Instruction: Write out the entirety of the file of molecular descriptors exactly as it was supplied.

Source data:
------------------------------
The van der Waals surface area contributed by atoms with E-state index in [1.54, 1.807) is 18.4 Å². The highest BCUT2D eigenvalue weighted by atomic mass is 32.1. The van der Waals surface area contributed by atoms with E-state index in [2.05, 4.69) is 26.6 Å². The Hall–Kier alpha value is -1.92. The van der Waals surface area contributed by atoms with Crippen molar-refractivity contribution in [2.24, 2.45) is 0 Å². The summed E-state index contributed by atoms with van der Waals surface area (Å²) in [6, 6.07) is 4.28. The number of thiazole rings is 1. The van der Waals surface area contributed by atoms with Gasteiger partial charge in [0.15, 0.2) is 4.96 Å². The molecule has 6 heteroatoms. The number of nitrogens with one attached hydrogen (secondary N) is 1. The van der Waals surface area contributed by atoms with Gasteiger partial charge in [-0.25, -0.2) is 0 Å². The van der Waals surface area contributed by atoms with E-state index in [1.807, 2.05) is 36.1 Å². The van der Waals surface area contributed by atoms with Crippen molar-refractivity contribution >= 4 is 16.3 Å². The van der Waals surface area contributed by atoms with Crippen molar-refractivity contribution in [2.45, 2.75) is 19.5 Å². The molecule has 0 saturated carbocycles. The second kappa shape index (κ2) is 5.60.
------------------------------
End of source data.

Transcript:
The van der Waals surface area contributed by atoms with E-state index in [1.54, 1.807) is 18.4 Å². The highest BCUT2D eigenvalue weighted by atomic mass is 32.1. The van der Waals surface area contributed by atoms with E-state index in [2.05, 4.69) is 26.6 Å². The Hall–Kier alpha value is -1.92. The van der Waals surface area contributed by atoms with Crippen molar-refractivity contribution in [2.24, 2.45) is 0 Å². The summed E-state index contributed by atoms with van der Waals surface area (Å²) in [6, 6.07) is 4.28. The number of thiazole rings is 1. The van der Waals surface area contributed by atoms with Gasteiger partial charge in [0.15, 0.2) is 4.96 Å². The molecule has 6 heteroatoms. The number of nitrogens with one attached hydrogen (secondary N) is 1. The van der Waals surface area contributed by atoms with Gasteiger partial charge in [-0.25, -0.2) is 0 Å². The van der Waals surface area contributed by atoms with E-state index in [1.807, 2.05) is 36.1 Å². The van der Waals surface area contributed by atoms with Crippen molar-refractivity contribution >= 4 is 16.3 Å². The van der Waals surface area contributed by atoms with Crippen molar-refractivity contribution in [2.45, 2.75) is 19.5 Å². The molecule has 0 saturated carbocycles. The second kappa shape index (κ2) is 5.60.